Syrian Refugees: The Myth and Reality

By Ehap Al-Ahmead

Present political and social debate on Syrian and Arab refugees and immigrants is centered on perceptions that women and men from this region are a threat to national security, an undesirable group for fulfilling jobs in the American workforce, and unwanted in American neighborhoods. Debate of Syrian and Arab  refugees and immigrants has focused on stoking irrational fears about the region and inhabitants and has not been coupled with systematic thinking about the pros and cons of when, how, and under what circumstances American policy should accept refugees. In this essay, I advocate for a form policy thinking that focuses on durable, strategic, and long-term solutions on refugee policy that serves American interest in the long-term rather than focused on immediate political jockeying.


Learn More about how Syrian Immigrants in the United States are not a new phenomenon:


The theoretical archetype that best applies to social policy that could surmount American public resistance to Syrian refugees is the Goal Achievement Theory.  This theory can be used when precedent of other cases or social policy does not exist and provides a framework to bridge the gap between the real and desired situations. The goal achievement theory is based on three strategies (a) identify the problems required to take corrective action, where these corrections must respond to the main causes of the problem rather than symptoms. (D) Be persistent and give enough time to see progress; social problems are complicated in nature thus progress to the solution is usually gradual and slow.  However, this does not mean the solution is not working  it might only need some more time.  (c) If progress is not achieved (even after time delay), understand the reasons for the shortfall and rethink the challenges; in this case after giving a “fair” time to test the solution, we can judge its effectiveness and think about another strategic direction for intervention if the current solutions are not working.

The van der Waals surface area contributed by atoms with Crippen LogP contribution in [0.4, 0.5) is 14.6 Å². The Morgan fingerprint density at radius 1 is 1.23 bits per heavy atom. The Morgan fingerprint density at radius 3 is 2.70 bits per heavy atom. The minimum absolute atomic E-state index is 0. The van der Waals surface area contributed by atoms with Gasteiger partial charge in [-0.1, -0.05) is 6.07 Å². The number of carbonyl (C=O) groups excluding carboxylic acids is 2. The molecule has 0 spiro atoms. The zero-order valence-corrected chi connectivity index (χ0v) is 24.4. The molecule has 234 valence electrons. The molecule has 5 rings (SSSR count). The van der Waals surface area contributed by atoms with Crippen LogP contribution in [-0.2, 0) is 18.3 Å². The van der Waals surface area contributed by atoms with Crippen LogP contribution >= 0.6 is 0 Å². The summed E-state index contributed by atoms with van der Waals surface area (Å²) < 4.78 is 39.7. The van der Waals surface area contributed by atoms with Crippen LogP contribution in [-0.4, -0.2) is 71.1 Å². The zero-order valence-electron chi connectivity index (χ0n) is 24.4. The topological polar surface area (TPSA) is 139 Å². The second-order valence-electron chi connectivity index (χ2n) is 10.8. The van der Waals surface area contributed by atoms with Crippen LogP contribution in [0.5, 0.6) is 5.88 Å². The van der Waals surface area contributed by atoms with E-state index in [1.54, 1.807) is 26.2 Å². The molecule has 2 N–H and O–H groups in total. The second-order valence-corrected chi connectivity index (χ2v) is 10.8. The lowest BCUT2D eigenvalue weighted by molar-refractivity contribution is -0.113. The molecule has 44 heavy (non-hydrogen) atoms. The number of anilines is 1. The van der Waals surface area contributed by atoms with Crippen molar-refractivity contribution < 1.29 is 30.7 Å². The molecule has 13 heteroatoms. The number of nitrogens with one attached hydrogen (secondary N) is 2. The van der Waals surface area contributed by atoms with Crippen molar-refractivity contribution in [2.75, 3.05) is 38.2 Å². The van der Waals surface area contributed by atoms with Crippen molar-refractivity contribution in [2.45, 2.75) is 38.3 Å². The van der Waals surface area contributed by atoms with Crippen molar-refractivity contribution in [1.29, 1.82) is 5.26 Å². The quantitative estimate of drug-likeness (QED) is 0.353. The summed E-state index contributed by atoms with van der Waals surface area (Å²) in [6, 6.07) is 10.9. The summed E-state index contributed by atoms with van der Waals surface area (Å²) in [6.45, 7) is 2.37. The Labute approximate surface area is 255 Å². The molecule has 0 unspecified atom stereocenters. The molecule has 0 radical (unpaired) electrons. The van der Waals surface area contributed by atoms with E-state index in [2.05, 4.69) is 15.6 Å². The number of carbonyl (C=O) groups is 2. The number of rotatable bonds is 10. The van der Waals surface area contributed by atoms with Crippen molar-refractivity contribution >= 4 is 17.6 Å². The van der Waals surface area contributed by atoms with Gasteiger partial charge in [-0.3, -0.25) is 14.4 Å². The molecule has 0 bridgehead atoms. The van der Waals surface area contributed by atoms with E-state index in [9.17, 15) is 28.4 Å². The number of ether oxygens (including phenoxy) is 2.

In the case of American rejection for Syrian refugees, International NGOs want the American government to be more tolerable toward refugees so the United States can participate in the international efforts to help them alleviate the crisis. By contrast the current situation is a substantial American public resistance to refugees for several reasons. First of all, there is an increase in Islamophobia among Americans specifically occurring after 9/11, which formulates the background for what Americans think and feel about Muslims. This is also fueled by the media’s persistent representation of Muslims as terrorists and undesirables. This view of Muslims has been strengthening even more after incidents of terrorism in France. In the days after the attacks in France, the governors of thirty-one states declared that Syrian refugees are not welcomed in their states; some of them have slogan for “security first.” The following map shows these states in dark orange.

 

Governors